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3- Compensation Process Timelines and Dependencies

Time is of the essence. The efficacy of the reward depends highly on the timing of the reward.

The objective of this chapter is to highlight compensation management process. Why is compensation carried out during the year? How is compensation impacted by financial cycles? What are the dependencies with other business results on compensation? We will review this in details as a prelude to taking up the system perspective.

Compensation process timelines are pretty stable within a country. Most of the companies follow a similar timeline and reward their employees.

Compensation processes include the regular annual review process as well as ad-hoc year round processes like promotion, lateral move etc. that impact employee’s compensation.

 Compensation processes and timelines are aligned to financial and employee performance review timelines

Normally the annual review process is aligned with the financial year of the company and the employee performance review. In theUS, most of the companies follow the January to December financial cycle. But in other countries, April to March cycle is common too. The alignment with the financial cycles helps in deciding the budget available for salary increase and bonuses for the employees. Depending on companies’ performance, the employee’s reward could be modified. In bigger companies, the department’s performance might be a factor too.

Some compensation processes have awards that are dependent on the employee performance appraisal. Normally the final appraisal ratings are given after the financial year is over.

Also, the world of business is ever changing and demands for certain people with skills keep changing. To accommodate the changing in compensation for certain skills; compensation department changes the compensation of certain positions to be competitive in the talent marketplace.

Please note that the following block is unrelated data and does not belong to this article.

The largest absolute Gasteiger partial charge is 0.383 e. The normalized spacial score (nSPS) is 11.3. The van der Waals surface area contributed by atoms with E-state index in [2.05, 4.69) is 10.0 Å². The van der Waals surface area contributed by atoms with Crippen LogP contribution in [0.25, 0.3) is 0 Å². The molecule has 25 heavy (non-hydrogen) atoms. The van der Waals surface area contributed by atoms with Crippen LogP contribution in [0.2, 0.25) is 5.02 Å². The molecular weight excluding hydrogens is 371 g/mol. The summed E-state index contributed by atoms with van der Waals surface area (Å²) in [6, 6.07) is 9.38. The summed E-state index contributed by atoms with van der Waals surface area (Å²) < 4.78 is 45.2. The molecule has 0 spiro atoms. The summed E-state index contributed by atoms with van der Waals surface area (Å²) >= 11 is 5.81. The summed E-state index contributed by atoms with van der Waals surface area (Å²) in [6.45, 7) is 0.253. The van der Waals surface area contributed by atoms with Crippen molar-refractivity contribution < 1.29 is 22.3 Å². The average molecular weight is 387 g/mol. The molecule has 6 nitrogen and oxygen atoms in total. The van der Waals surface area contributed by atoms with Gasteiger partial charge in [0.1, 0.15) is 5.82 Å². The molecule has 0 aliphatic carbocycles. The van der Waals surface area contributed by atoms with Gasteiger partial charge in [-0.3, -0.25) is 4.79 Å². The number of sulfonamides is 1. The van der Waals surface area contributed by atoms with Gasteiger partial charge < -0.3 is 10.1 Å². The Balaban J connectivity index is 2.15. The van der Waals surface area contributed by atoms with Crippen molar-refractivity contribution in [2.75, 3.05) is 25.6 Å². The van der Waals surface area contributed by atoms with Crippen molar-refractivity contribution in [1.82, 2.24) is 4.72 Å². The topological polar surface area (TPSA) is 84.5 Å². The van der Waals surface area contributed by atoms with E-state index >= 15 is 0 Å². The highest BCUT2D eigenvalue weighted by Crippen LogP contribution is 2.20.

3.1      Year End Process

The Annual processes include annual bonus and salary increases. These are annual processes that are based on different criteria like performance of employee/ department/ company, aligning with market realities, adjusting for years of services, etc… The year end process provides with a logical time period to review changes and plan for the future.

Annual process happens once a year and is a combination of multiple activities. There is also a need for various kinds of information that becomes a part of the process e.g. persons performance, organization’s performance, company’s performance, previous performances, employee’s movement during the year, partial year calculations, budget implications for the manager, employee’s performance in comparison with their peers, etc…

The Annual process is one of the key processes that the compensation department works hands-on with the line managers. The overall responsibilities of the compensation department are very high in this process.

The performance rating on a person can only be truly determined after the year has ended. The financial performance of the company can only be truly determined after the first month of the following year. Based on these kinds of dependencies, it is very likely that some year end processes have retro-active components in their calculations.